NEW YORK (Reuters Health) – Adolescent immunization rates are far from optimal, and many opportunities to make sure that teenagers receive recommended immunizations are being missed, according to a new study.

To better understand why immunization rates are low among adolescents, Dr. Grace M. Lee at Harvard Pilgrim Health Care in Boston and associates reviewed records of patients enrolled in their large group practice in Boston.

Included were nearly 24,000 adolescents who had approximately 348,000 outpatient visits between 1997 and 2004, of which 77% were for non-preventive care, 18% were for preventive care, and 5% were vaccine-only visits.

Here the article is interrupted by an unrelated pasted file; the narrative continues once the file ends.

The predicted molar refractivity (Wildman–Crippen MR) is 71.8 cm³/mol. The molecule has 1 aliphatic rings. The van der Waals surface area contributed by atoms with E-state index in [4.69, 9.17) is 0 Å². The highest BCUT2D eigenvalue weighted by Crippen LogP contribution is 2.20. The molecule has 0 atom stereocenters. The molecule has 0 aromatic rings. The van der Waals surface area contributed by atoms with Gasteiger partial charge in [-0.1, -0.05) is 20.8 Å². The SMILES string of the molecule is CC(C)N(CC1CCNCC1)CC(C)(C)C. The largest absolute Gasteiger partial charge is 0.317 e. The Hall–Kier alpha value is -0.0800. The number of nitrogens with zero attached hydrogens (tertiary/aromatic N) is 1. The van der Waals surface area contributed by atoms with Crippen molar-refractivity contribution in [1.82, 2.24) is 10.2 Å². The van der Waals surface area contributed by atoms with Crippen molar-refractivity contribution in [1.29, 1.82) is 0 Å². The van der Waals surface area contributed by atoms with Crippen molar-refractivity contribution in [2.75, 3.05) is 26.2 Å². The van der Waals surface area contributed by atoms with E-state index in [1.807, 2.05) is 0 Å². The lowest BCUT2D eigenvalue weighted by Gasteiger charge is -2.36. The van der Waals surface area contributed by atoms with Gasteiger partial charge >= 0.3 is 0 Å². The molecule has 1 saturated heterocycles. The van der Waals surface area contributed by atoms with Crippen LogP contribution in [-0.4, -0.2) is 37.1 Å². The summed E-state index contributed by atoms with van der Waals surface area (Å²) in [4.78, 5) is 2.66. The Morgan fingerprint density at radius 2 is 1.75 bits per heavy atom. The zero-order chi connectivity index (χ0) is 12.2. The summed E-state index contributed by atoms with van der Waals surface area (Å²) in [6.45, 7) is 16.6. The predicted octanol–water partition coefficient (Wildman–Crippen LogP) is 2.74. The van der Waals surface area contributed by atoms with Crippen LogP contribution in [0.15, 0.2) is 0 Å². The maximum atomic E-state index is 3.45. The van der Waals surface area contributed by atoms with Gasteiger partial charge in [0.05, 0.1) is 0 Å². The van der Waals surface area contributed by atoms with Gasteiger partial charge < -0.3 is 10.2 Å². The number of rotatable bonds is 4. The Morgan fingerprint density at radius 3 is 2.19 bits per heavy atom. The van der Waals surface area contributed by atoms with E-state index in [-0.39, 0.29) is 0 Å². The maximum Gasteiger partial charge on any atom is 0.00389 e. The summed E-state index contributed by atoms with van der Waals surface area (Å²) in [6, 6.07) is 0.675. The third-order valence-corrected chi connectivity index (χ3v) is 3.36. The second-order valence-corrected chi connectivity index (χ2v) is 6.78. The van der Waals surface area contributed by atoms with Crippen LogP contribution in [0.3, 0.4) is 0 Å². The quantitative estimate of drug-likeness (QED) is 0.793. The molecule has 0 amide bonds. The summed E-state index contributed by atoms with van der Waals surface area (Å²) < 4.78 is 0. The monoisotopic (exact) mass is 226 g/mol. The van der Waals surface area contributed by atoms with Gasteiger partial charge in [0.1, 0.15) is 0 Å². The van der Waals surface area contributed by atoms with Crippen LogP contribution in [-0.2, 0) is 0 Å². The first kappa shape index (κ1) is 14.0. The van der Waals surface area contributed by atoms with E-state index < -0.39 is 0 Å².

Among 13-year-olds born between 1989 and 1991, 84% were up to date for tetanus-diphtheria, 74% for hepatitis B, and 67% for measles-mumps-rubella immunizations.

Their hepatitis B and MMR coverage rates were significantly lower than the US national average, as well as rates reported by the Massachusetts Department of Public Health, which, according to the authors, “highlights the problem of record scattering in the adolescent population, because this group may be receiving vaccines from different types of providers over time.”

These findings “underscore the need for providers to assess accurately the up-to-date status of all adolescents, especially for vaccines that are also given in early childhood.”

One way to improve adolescent immunization rates, Dr. Lee’s group says, is to encourage annual preventive care services among these patients and their parents.

“Second,” they add, health care providers “may need to refocus their approach toward immunizing adolescents when the opportunity arises, such as during nonpreventive visits.”

Pediatrics 2008;122:711-717.